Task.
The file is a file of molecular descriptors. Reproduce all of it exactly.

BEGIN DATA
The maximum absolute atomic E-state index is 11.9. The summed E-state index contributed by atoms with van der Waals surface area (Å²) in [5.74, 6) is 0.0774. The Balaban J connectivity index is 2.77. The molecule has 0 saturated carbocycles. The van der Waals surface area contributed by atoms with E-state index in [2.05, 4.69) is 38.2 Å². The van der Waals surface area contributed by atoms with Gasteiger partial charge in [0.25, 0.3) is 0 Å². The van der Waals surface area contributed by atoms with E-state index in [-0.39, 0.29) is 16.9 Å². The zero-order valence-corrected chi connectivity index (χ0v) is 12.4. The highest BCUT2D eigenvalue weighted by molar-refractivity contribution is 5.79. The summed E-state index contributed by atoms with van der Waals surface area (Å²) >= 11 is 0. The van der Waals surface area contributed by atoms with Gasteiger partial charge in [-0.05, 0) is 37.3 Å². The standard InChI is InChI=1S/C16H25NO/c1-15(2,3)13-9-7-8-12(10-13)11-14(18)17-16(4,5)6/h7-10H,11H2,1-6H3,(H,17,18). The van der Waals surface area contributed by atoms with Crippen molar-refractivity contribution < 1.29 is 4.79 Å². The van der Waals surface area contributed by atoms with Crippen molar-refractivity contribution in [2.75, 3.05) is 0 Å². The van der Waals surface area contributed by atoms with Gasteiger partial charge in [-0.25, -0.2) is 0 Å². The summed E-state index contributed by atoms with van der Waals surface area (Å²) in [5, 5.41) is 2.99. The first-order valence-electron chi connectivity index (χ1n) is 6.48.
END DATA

The maximum absolute atomic E-state index is 11.9. The summed E-state index contributed by atoms with van der Waals surface area (Å²) in [5.74, 6) is 0.0774. The Balaban J connectivity index is 2.77. The molecule has 0 saturated carbocycles. The van der Waals surface area contributed by atoms with E-state index in [2.05, 4.69) is 38.2 Å². The van der Waals surface area contributed by atoms with Gasteiger partial charge in [0.25, 0.3) is 0 Å². The van der Waals surface area contributed by atoms with E-state index in [-0.39, 0.29) is 16.9 Å². The zero-order valence-corrected chi connectivity index (χ0v) is 12.4. The highest BCUT2D eigenvalue weighted by molar-refractivity contribution is 5.79. The summed E-state index contributed by atoms with van der Waals surface area (Å²) >= 11 is 0. The van der Waals surface area contributed by atoms with Gasteiger partial charge in [-0.05, 0) is 37.3 Å². The standard InChI is InChI=1S/C16H25NO/c1-15(2,3)13-9-7-8-12(10-13)11-14(18)17-16(4,5)6/h7-10H,11H2,1-6H3,(H,17,18). The van der Waals surface area contributed by atoms with Crippen molar-refractivity contribution < 1.29 is 4.79 Å². The van der Waals surface area contributed by atoms with Crippen molar-refractivity contribution in [2.75, 3.05) is 0 Å². The van der Waals surface area contributed by atoms with Gasteiger partial charge in [-0.25, -0.2) is 0 Å². The summed E-state index contributed by atoms with van der Waals surface area (Å²) in [5, 5.41) is 2.99. The first-order valence-electron chi connectivity index (χ1n) is 6.48.